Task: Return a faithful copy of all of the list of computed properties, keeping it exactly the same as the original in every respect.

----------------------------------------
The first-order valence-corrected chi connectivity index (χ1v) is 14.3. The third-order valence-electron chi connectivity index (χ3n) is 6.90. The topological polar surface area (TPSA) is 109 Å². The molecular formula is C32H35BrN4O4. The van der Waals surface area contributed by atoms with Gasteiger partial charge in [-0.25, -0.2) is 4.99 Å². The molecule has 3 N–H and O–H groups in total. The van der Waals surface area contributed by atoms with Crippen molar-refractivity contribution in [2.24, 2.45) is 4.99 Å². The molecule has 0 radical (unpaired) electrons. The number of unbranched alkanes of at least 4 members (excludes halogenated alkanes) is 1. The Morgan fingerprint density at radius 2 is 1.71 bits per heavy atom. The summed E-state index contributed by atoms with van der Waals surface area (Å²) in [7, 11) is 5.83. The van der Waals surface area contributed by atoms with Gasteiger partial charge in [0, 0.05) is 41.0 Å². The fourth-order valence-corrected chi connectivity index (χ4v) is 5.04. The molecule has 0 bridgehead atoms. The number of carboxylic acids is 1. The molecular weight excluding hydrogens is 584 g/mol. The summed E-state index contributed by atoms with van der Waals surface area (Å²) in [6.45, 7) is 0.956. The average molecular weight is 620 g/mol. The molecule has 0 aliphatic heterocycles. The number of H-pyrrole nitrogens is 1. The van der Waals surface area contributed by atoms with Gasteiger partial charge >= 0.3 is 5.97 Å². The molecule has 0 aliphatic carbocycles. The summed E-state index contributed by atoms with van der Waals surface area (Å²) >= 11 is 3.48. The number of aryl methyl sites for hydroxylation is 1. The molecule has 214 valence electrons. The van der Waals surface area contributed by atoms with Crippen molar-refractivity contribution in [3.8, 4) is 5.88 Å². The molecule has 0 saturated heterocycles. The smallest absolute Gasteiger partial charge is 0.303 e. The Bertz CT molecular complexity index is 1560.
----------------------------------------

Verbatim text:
The first-order valence-corrected chi connectivity index (χ1v) is 14.3. The third-order valence-electron chi connectivity index (χ3n) is 6.90. The topological polar surface area (TPSA) is 109 Å². The molecular formula is C32H35BrN4O4. The van der Waals surface area contributed by atoms with Gasteiger partial charge in [-0.25, -0.2) is 4.99 Å². The molecule has 3 N–H and O–H groups in total. The van der Waals surface area contributed by atoms with Crippen molar-refractivity contribution in [2.24, 2.45) is 4.99 Å². The molecule has 0 radical (unpaired) electrons. The number of unbranched alkanes of at least 4 members (excludes halogenated alkanes) is 1. The Morgan fingerprint density at radius 2 is 1.71 bits per heavy atom. The summed E-state index contributed by atoms with van der Waals surface area (Å²) in [7, 11) is 5.83. The van der Waals surface area contributed by atoms with Gasteiger partial charge in [0, 0.05) is 41.0 Å². The fourth-order valence-corrected chi connectivity index (χ4v) is 5.04. The molecule has 0 bridgehead atoms. The number of carboxylic acids is 1. The molecular weight excluding hydrogens is 584 g/mol. The summed E-state index contributed by atoms with van der Waals surface area (Å²) in [6.45, 7) is 0.956. The average molecular weight is 620 g/mol. The molecule has 0 aliphatic heterocycles. The number of H-pyrrole nitrogens is 1. The van der Waals surface area contributed by atoms with Gasteiger partial charge >= 0.3 is 5.97 Å². The molecule has 0 aliphatic carbocycles. The summed E-state index contributed by atoms with van der Waals surface area (Å²) >= 11 is 3.48. The number of aryl methyl sites for hydroxylation is 1. The molecule has 214 valence electrons. The van der Waals surface area contributed by atoms with Crippen molar-refractivity contribution in [3.8, 4) is 5.88 Å². The molecule has 0 saturated heterocycles. The smallest absolute Gasteiger partial charge is 0.303 e. The Bertz CT molecular complexity index is 1560.